Dec 7, 2022

Mawazo Writing Africa

Writing about the main

Patients feel the pain of political turmoil in Sudan

Sudan’s patients in need of urgent medical care are feeling the effects of ongoing political unrest as well as high-level inflation as drug prices soar.

The combination of two problems has seen prices for essential medicines have risen unchecked while ordinary people struggle to make purchases with the weakening Sudanese pound, in a country where civilians are already bearing the burden of high food and fuel costs.

Some have had to decide what is easier to handle: eat and die of disease, or get medicine and starve.

This week pharmaceutical sellers justified price hikes by citing higher import bills from a weak Sudanese pound. They say they are shifting the additional costs onto consumers.

Sudan, which had a relatively strong local pharmaceutical industry for basic drugs, also said raw materials have become expensive, leading to a rise in drug prices by 30 percent.

Nasr Morgos, leader of the Khartoum Pharmacists’ Union, said local companies that make the drugs import most of the raw materials from abroad.

” The drug is available, but it is not accessible to everyone,” Nasr told The EastAfrican on Monday.

“Unfortunately, the common man faces a dilemma, for example, when You find someone who cannot buy any of the four medications that are prescribed. I think this creates a very big problem because the treatment is incomplete [and] the disease is undertreated.”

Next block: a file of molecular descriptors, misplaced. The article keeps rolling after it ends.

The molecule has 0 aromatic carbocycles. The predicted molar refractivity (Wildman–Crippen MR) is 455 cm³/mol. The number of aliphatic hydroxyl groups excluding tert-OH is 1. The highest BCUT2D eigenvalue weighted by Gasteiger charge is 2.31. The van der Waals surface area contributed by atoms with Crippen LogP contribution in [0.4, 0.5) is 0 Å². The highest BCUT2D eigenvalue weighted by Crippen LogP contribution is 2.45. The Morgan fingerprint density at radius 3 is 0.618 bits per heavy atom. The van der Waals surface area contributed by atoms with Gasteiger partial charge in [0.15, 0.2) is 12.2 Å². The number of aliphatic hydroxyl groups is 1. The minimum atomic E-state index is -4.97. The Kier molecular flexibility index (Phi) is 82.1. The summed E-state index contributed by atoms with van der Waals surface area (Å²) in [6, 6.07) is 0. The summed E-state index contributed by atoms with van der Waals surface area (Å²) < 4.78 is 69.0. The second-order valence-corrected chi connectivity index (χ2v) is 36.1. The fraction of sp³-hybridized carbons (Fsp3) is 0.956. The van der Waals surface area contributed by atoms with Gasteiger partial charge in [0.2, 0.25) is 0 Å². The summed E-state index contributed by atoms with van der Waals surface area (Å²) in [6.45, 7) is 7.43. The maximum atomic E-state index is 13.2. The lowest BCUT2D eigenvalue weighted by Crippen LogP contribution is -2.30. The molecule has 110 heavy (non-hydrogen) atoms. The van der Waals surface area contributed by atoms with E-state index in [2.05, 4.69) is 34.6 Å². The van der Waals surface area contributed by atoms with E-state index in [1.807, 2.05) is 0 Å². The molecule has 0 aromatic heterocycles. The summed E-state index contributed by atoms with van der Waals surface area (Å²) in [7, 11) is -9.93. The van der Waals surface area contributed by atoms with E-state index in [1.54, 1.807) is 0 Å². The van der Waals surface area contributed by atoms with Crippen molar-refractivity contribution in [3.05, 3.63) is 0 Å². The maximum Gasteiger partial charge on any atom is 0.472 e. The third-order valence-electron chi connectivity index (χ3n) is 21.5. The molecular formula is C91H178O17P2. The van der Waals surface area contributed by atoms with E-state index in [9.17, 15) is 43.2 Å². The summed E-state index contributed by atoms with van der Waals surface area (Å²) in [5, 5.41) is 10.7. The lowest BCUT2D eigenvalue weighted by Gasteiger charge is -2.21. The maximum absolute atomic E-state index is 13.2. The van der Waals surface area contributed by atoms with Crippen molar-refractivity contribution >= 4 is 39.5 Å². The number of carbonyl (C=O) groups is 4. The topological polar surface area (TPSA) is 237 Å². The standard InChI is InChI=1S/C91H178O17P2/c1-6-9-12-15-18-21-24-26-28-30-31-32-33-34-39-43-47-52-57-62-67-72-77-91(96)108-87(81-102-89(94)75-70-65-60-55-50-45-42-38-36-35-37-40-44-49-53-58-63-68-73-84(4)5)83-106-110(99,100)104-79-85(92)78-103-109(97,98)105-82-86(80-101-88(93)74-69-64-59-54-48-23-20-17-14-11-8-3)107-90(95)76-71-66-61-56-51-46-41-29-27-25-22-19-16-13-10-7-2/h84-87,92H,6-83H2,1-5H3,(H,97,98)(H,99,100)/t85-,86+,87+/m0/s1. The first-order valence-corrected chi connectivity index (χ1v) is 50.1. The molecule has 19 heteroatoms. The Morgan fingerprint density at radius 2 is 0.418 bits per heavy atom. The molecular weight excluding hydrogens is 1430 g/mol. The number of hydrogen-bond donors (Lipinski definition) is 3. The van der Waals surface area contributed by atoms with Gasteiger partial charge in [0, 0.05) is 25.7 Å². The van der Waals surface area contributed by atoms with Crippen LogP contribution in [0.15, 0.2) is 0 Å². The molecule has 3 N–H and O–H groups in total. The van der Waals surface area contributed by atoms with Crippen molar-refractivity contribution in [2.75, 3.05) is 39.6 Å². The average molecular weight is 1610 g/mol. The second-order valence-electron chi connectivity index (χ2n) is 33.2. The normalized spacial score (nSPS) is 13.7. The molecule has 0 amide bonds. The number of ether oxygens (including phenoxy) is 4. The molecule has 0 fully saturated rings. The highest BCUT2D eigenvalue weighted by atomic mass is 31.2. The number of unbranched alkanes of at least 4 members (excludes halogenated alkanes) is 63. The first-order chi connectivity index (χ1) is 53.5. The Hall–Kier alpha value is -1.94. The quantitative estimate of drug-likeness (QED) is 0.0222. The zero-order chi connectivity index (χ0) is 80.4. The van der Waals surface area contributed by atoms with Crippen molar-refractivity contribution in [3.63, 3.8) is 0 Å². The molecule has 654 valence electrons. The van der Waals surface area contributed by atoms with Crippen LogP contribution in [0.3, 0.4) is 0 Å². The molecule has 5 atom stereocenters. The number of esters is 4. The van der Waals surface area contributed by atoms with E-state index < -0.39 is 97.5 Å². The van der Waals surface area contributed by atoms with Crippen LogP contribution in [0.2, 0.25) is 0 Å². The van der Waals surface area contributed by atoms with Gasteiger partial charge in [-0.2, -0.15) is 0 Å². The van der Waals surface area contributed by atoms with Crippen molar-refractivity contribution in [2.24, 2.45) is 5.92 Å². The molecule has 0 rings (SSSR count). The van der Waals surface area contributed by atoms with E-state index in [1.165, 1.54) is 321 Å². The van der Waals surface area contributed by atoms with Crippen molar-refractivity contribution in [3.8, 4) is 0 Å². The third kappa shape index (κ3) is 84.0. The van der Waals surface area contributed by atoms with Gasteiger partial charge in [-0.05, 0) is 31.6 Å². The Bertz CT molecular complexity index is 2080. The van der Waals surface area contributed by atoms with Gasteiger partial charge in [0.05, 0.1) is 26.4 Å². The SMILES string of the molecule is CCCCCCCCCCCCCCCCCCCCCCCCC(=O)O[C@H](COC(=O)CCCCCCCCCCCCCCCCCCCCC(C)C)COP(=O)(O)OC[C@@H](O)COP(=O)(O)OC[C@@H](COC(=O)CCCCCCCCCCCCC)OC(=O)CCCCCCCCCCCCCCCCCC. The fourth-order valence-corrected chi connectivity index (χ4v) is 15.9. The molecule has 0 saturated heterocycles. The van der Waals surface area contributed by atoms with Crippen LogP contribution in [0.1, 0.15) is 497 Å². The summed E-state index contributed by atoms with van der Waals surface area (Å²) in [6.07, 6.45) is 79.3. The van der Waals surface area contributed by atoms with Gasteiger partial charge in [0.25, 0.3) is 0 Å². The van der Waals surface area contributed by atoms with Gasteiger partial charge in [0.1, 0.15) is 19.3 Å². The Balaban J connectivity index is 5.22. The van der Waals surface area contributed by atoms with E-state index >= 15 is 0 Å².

Underdosing, Dr explained, will lead to future problems, including the inability of the prescription to to treat the same illness if the person gets it again.

“As pharmacists, we are very sensitive to the situation of our employees. But we can’t help them by giving them one, two or more drugs and leaving the rest out.

“Besides, even if I were to help a patient by cutting my profit and giving the drugs on the price of importation, most will still not be able to get the full medicine,” added Dr. Morgos added.

Since the October 25 coup last year that toppled an interim government led by Prime Minister Abdalla Hamdok, Sudan’s problems have been compounded by the military, who have accused it of internal strife. Since then, the country has not been able to create a new interim administration as civilian groups refuse to cooperate with the military to keep them out of government.